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To Grain or Not to Grain
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To Grain or Not to Grain

This blog post was prompted by two things: the shocking number of overweight and underworked horses I see on a daily basis and a recent experience at a feed store. While shopping around in our local farm store I overheard a lady and her friend discussing horse grain.

Based on the way the lady was speaking, I assume that the horse she was shopping for was her very first. Her friend was explaining that all horses need grain just like they need hay. The lady inquired, bring up the statement "But <horse's name> last owner said she's an easy keeper."

Who knows the full story behind the above circumstance but it did make me wonder how many people truly believe horses need grain simply because they are horses. I've never grained my past mares, but I likely would have with my APHA if I did higher intensity work with her. I consider graining a supplement to high quality hay, not necessarily a must for all horses.

All Horses Need Grain

I worked at a local stable that focuses on vaulting and general horsemanship. The owner had ALL of her 20+ horses on grain, regardless of their activity level. I would say 3/4 of her horses had never done any amount of work besides walk around in a pasture. Many of them were fat and sassy. The horses that did do work were heavily grained, though only two were worked more than twice a week.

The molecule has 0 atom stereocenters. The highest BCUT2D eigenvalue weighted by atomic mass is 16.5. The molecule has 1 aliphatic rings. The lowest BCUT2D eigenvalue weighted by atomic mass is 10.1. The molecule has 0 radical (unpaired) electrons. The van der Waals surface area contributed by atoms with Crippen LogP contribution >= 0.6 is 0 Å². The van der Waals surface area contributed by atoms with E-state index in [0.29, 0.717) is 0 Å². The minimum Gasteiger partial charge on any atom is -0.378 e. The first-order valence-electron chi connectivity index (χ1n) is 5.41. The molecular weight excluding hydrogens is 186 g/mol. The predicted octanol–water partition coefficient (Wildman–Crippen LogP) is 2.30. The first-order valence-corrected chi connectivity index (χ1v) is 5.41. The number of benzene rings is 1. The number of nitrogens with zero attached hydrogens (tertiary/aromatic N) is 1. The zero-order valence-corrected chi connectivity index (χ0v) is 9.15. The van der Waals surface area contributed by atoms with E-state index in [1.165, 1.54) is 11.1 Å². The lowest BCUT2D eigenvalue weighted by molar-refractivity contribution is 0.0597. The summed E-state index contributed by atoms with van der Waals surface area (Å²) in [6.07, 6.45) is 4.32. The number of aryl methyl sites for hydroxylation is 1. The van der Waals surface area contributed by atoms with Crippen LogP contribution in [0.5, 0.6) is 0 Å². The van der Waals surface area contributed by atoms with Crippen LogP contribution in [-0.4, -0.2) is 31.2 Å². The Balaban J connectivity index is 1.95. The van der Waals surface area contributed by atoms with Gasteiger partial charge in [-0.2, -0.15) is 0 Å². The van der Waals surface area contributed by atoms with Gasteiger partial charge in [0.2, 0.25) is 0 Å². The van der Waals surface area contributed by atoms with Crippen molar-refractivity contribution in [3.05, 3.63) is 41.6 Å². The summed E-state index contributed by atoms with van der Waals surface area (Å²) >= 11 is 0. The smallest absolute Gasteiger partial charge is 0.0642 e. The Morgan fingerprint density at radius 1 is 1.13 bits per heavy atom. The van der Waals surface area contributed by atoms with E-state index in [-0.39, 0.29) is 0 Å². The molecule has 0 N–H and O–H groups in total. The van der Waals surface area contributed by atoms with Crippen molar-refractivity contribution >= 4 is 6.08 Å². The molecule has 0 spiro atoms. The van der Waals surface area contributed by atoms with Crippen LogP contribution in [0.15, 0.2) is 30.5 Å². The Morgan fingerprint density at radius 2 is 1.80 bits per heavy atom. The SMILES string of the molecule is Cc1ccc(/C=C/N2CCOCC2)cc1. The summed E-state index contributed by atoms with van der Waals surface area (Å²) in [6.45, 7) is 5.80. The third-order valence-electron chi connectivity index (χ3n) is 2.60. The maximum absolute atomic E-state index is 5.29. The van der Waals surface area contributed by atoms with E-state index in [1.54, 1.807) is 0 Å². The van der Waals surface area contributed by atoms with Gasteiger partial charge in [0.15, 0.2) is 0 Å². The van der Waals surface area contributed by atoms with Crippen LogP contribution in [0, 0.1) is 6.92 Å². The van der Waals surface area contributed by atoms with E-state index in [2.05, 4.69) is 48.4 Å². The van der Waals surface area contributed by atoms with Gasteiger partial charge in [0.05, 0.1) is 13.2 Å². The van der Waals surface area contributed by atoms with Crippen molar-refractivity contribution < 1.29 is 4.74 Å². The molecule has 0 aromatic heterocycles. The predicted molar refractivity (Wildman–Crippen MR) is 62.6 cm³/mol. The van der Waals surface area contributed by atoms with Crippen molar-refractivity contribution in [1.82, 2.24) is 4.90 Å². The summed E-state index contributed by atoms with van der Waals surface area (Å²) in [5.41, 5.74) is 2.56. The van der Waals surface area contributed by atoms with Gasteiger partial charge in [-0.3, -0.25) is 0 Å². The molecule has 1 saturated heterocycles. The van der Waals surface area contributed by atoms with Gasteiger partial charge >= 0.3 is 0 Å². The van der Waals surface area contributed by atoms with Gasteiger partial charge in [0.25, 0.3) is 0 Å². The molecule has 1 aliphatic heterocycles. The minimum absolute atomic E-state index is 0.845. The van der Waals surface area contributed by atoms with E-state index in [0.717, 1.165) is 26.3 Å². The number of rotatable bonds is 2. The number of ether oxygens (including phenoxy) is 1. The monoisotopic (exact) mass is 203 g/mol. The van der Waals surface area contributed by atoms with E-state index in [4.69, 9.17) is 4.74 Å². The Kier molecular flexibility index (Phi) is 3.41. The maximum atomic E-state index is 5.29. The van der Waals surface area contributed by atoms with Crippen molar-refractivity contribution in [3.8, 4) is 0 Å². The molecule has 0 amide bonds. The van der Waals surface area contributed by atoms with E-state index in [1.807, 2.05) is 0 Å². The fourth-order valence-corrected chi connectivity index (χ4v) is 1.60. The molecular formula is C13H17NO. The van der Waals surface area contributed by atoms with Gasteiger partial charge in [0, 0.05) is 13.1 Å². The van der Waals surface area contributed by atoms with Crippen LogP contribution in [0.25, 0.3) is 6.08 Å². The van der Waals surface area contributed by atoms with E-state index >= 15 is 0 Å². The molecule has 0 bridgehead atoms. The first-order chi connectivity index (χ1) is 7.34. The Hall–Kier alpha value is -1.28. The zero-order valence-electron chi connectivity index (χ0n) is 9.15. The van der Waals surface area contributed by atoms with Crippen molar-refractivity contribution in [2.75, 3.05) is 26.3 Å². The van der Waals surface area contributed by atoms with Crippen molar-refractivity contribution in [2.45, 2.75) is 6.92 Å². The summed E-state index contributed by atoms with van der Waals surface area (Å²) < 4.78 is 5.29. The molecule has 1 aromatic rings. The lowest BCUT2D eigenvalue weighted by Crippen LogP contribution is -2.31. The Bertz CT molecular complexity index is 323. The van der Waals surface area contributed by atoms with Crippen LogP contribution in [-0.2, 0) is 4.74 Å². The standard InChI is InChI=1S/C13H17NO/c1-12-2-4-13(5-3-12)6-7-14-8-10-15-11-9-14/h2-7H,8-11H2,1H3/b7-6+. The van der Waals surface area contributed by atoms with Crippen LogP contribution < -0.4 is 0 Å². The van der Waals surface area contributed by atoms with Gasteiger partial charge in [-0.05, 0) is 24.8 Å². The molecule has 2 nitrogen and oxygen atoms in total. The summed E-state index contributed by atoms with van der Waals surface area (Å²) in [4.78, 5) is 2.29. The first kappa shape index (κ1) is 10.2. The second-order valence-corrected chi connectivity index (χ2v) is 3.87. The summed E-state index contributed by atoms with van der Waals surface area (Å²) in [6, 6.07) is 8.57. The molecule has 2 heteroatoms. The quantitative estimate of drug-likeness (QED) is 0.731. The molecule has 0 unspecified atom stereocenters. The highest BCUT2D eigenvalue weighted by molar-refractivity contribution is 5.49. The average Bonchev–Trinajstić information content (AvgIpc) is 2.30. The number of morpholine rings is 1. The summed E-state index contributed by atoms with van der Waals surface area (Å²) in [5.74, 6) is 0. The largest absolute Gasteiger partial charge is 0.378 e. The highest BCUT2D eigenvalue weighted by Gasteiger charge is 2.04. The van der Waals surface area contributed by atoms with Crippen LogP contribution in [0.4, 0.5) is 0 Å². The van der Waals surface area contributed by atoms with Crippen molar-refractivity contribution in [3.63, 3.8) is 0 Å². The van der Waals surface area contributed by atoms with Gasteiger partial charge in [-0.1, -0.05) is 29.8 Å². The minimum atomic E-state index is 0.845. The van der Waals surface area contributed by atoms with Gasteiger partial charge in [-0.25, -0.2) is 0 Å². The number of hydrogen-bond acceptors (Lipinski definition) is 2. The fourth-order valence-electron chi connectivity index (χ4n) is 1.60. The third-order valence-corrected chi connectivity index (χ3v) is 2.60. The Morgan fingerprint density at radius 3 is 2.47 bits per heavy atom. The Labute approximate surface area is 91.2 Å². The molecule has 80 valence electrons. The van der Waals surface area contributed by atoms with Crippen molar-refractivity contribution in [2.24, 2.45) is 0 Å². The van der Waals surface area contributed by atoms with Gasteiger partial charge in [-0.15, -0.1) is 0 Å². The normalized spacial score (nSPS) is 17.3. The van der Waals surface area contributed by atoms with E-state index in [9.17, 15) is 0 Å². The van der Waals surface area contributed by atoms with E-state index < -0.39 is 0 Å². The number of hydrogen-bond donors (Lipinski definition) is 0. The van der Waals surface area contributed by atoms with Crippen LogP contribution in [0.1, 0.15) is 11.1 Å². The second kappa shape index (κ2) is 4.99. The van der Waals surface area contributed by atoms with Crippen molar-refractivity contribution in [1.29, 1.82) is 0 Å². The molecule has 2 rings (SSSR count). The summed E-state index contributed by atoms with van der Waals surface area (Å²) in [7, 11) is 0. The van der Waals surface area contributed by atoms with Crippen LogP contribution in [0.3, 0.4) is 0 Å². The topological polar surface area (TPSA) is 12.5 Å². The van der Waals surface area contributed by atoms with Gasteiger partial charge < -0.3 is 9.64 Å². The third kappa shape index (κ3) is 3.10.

Does anyone else find this very odd? The kicker was that the owner was financially in trouble yet she was throwing hundreds of bags of grain down horses that didn't need it.

All in all, I do NOT agree that the all horses require grain as a part of their diet. That being said, there are plenty of special circumstances such as horses doing high intensity work and senior horses that have a hard time keeping a healthy weight. The average horse, ridden maybe 2 or 3 times a week for a few hours, will probably not need to ever have grain in their diet.

A Word About Hay

One more common misconception about horse feed is what type of hay horses require. Similarly to grain, your average horse will do quite well on high-quality grass hay. Alfalfa is very high in protein, making this type of hay suitable for young horses and nursing mares opposed to your typical adult horse. Alfalfa mixes can be helpful if your horse isn't an easy keeper or needs a little energy. Keep in mind that protein is not an ideal energy booster for horses. It will work in a pinch, but high protein is best suited for nursing mares and adolescents due to its ability to repair structures within the body.

What Do You Feed?

Feel free to share what your horse's diet is and how often he/she is worked in the comments below. I would love to know your views on grain and whether it's a requirement for your average backyard horse.

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  1. liverspot